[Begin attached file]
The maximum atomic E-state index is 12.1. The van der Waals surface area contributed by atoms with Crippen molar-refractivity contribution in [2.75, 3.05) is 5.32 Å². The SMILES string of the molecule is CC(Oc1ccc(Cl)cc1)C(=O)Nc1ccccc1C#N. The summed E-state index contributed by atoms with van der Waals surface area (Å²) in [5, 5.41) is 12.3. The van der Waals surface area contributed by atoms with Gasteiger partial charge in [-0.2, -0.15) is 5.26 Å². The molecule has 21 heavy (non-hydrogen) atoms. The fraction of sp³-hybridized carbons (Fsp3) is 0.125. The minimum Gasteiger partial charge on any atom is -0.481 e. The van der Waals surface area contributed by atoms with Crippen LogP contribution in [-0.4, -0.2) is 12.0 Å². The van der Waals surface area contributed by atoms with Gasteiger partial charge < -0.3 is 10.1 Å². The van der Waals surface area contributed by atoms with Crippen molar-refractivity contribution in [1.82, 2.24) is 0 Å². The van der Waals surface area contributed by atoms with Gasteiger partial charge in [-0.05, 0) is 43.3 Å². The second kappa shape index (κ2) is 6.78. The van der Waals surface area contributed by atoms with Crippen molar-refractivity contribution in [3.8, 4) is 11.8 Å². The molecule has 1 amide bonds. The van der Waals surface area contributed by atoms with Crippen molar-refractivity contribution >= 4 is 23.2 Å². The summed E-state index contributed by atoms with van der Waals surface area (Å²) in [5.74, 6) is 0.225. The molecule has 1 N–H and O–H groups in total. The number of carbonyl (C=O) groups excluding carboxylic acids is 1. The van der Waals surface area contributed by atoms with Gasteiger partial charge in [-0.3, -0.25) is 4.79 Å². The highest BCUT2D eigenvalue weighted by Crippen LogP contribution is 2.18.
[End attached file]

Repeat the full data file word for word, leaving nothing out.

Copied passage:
The maximum atomic E-state index is 12.1. The van der Waals surface area contributed by atoms with Crippen molar-refractivity contribution in [2.75, 3.05) is 5.32 Å². The SMILES string of the molecule is CC(Oc1ccc(Cl)cc1)C(=O)Nc1ccccc1C#N. The summed E-state index contributed by atoms with van der Waals surface area (Å²) in [5, 5.41) is 12.3. The van der Waals surface area contributed by atoms with Gasteiger partial charge in [-0.2, -0.15) is 5.26 Å². The molecule has 21 heavy (non-hydrogen) atoms. The fraction of sp³-hybridized carbons (Fsp3) is 0.125. The minimum Gasteiger partial charge on any atom is -0.481 e. The van der Waals surface area contributed by atoms with Crippen LogP contribution in [-0.4, -0.2) is 12.0 Å². The van der Waals surface area contributed by atoms with Gasteiger partial charge < -0.3 is 10.1 Å². The van der Waals surface area contributed by atoms with Crippen molar-refractivity contribution in [1.82, 2.24) is 0 Å². The van der Waals surface area contributed by atoms with Gasteiger partial charge in [-0.05, 0) is 43.3 Å². The second kappa shape index (κ2) is 6.78. The van der Waals surface area contributed by atoms with Crippen molar-refractivity contribution in [3.8, 4) is 11.8 Å². The molecule has 1 amide bonds. The van der Waals surface area contributed by atoms with Crippen molar-refractivity contribution >= 4 is 23.2 Å². The summed E-state index contributed by atoms with van der Waals surface area (Å²) in [5.74, 6) is 0.225. The molecule has 1 N–H and O–H groups in total. The number of carbonyl (C=O) groups excluding carboxylic acids is 1. The van der Waals surface area contributed by atoms with Gasteiger partial charge in [-0.3, -0.25) is 4.79 Å². The highest BCUT2D eigenvalue weighted by Crippen LogP contribution is 2.18.